The Washington Post reported in 2001 that researchers have not found sows in gestation crates to have elevated levels of stress hormones. The paper notes that this suggests their overall health is not compromised. Some producers in Europe use a “free access” maternity pen configuration in which sows are in individual pens for the first four weeks of pregnancy but can “unlock” the stall by backing out and entering a common area. The producers observed that pregnant pigs will stay in the individual pens more than 90 percent of the time, and return to the same stall more than 90 percent of the time. Other researchers say the pigs' behavior does indicate chronic frustration. Sows in crates bite the bars, chew even when they have no food, and press their water bottles obsessively, all reportedly signs of boredom. The Post(uncited reference) writes that a report by veterinarians for the European Union concluded that abnormal behavior in sows "develop[s] when the animal is severely or chronically frustrated. Hence their development indicates that the animal is having difficulty in coping and its welfare is poor."
However, other veterinary studies contradict those earlier studies. A 1997 report of the Scientific Veterinary Committee of the European Union, where a gestation crate ban went into effect in 2013, noted that because “overall welfare appears to be better when sows are not confined throughout gestation, sows should be preferably be kept in groups.”  Likewise in 2008, the Pew Commission on Industrial Farm Animal Production, after 2.5 years of research, recommended “the phase-out, within 10 years, of all intensive confinement systems that restrict natural movement and normal behaviors, including swine gestation crates.” 
Many studies have shown that sows in crates exhibit behavior such as bar-biting, head weaving, and tongue rolling. This behavior, such as bar-biting and other stereotypic behavior can also lead to other physical trauma, such as sores from frequent contact with the metal bars, and mouth sores from sham-chewing and bar-biting. They also show behavior that indicates learned helplessness, according to Morris, such as remaining passive when poked or when a bucket of water is thrown over them. A review by the Scientific Veterinary Council of the European Commission states that repetitive "stereotypical" behavior has been found in "every detailed study" of pigs in gestation crates, but not in any other housing systems examined. A 2004 literature review by animal scientists determined that sows in stalls exhibited more "stereotypical" behavior than sows in group housing, but that animals housed in stalls had lower injury rates and higher farrowing rates. Some studies have shown that "sow behavior has been shown to differ among housing systems; often it seems to be the non-housing component (i.e., direction of bar, other substances present) of the system that is responsible for the behavior displayed by the sow."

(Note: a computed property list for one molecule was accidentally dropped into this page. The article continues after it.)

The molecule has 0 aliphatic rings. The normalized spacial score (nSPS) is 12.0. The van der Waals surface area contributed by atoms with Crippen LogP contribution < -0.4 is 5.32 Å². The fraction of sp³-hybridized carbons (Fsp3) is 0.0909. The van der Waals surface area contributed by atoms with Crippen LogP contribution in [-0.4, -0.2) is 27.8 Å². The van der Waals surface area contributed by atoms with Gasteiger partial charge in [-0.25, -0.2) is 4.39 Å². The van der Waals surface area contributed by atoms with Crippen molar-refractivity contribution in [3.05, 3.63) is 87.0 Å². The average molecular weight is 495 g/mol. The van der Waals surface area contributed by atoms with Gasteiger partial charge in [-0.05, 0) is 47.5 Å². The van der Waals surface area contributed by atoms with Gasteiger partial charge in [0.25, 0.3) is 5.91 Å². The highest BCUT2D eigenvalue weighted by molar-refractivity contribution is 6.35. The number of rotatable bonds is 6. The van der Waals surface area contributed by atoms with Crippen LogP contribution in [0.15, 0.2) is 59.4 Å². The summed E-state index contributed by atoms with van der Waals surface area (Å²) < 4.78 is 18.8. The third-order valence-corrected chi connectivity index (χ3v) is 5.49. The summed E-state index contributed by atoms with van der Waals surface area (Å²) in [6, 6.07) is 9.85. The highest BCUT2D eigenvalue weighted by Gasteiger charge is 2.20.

A host of other health related issues are to be found among pigs confined within gestation crates as opposed to group housing systems. Some of these include urinary tract infections, respiratory disease, skin lesions (e.g. pressure sores), excessive heat-loss, bone density, muscle health, cardiovascular health, foot injuries, damage to joints, and even lameness